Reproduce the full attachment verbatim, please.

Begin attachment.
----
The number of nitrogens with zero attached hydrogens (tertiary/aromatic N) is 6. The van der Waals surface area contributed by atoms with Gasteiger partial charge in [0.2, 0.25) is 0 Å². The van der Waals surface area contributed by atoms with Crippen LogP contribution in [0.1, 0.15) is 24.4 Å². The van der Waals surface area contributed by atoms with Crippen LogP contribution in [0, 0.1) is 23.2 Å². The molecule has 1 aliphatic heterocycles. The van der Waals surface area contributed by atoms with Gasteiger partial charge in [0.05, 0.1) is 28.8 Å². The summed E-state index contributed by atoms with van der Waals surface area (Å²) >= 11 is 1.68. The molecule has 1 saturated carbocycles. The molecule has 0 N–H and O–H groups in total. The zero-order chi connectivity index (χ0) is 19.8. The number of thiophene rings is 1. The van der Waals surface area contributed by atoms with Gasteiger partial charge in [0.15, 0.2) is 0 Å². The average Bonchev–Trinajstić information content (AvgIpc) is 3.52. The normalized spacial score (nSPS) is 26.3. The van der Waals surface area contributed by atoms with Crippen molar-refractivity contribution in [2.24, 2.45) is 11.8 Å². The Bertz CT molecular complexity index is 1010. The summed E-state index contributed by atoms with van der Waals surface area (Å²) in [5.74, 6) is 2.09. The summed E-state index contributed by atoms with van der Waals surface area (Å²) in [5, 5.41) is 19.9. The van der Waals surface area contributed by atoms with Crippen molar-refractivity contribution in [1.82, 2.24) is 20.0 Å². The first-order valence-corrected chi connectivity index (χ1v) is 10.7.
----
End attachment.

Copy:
The number of nitrogens with zero attached hydrogens (tertiary/aromatic N) is 6. The van der Waals surface area contributed by atoms with Gasteiger partial charge in [0.2, 0.25) is 0 Å². The van der Waals surface area contributed by atoms with Crippen LogP contribution in [0.1, 0.15) is 24.4 Å². The van der Waals surface area contributed by atoms with Crippen LogP contribution in [0, 0.1) is 23.2 Å². The molecule has 1 aliphatic heterocycles. The van der Waals surface area contributed by atoms with Gasteiger partial charge in [0.05, 0.1) is 28.8 Å². The summed E-state index contributed by atoms with van der Waals surface area (Å²) >= 11 is 1.68. The molecule has 1 saturated carbocycles. The molecule has 0 N–H and O–H groups in total. The zero-order chi connectivity index (χ0) is 19.8. The number of thiophene rings is 1. The van der Waals surface area contributed by atoms with Gasteiger partial charge in [0.15, 0.2) is 0 Å². The average Bonchev–Trinajstić information content (AvgIpc) is 3.52. The normalized spacial score (nSPS) is 26.3. The van der Waals surface area contributed by atoms with Crippen molar-refractivity contribution in [2.24, 2.45) is 11.8 Å². The Bertz CT molecular complexity index is 1010. The summed E-state index contributed by atoms with van der Waals surface area (Å²) in [5.74, 6) is 2.09. The summed E-state index contributed by atoms with van der Waals surface area (Å²) in [5, 5.41) is 19.9. The van der Waals surface area contributed by atoms with Crippen molar-refractivity contribution in [1.82, 2.24) is 20.0 Å². The first-order valence-corrected chi connectivity index (χ1v) is 10.7.